So not long before moving the car for the wash, I noticed some fluid had leaked under the front of the car. I figured it was hydraulic oil overflowing from the hydro system, since the car is currently supported by blocks and any remaining pressure in the system can force fluid back to the reservoir. No, this was water leaking from the bottom of the radiator. Looks like I'll have to re-core the radiator, which isn't a cheap exercise, but still no biggie. Just to be thorough, I thought I'd pressure test the system to see if there's any other issues. A slight hiss and dribble from the plastic heater tap. Not abnormal and no biggie again. I did notice it seemed the tap had been leaking down the hose and onto the top of the manifold and leaving old coolant deposits. Once again I noticed the corrosion near the thermostat cover, but I'd get back to that. I was struggling to get much pressure with the tester, so I checked the coolant level. I couldn't see any via the expansion tank, but that made sense since I drained it all right?? But then again, why was it leaking coolant from the radiator? So I topped up the cooling system, which required a fair bit of water as I expected. And pressure tested again. And then I noticed it. Water leaking from the manifold near the heater hose connection. I prodded around the area with a screwdriver and I got a fountain of coolant in my face!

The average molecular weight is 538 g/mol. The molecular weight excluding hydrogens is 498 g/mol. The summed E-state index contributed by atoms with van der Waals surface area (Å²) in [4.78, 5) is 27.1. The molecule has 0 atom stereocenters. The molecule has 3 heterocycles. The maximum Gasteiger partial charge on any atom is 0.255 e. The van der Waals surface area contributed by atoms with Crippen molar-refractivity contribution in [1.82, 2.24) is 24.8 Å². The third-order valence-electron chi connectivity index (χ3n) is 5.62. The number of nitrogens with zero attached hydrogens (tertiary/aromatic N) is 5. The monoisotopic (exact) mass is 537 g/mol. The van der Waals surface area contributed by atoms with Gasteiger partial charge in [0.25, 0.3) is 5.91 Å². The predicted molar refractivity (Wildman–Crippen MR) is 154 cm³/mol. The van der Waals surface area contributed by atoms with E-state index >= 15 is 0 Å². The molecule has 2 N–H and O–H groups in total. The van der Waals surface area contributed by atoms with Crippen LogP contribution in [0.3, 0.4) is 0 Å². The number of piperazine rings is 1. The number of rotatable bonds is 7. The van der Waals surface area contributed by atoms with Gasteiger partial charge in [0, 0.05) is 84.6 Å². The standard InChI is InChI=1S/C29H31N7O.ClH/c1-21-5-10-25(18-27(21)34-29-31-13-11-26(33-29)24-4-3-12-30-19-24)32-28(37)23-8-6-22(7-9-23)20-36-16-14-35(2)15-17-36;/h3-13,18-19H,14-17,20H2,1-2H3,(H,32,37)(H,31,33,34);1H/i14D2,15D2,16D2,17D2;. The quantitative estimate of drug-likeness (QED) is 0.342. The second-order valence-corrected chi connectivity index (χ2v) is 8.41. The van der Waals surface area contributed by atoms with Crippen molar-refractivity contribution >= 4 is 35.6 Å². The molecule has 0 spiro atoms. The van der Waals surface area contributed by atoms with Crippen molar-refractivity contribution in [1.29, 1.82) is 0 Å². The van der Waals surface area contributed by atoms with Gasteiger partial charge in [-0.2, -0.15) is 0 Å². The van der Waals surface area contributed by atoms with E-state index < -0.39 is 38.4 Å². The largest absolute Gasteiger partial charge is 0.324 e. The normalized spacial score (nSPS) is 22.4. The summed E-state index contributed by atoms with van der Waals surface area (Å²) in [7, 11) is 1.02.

In a state of shock and panic I pulled all the plugs thinking that I'd totally ruined the engine. No evidence of coolant, or water on the plugs. I'd clearly not changed them, since they were the Champion brand, of which I'm not a fan. There's no water or coolant in the oil either.
So I pulled the fan and radiator. The contents in my drain container were pretty ugly. The thermostat cover was a bugger to remove without additional damage and it has a hole under the hose surface as I half expected. That can be repaired. It seems the water pump has been weeping, but I do have a NOS repair kit and gaskets. I'm hoping the impellor is ok and yes the shaft still turns. The housing appears ok. I flushed out the system from the front and I can see inside the front of the manifold which seems good.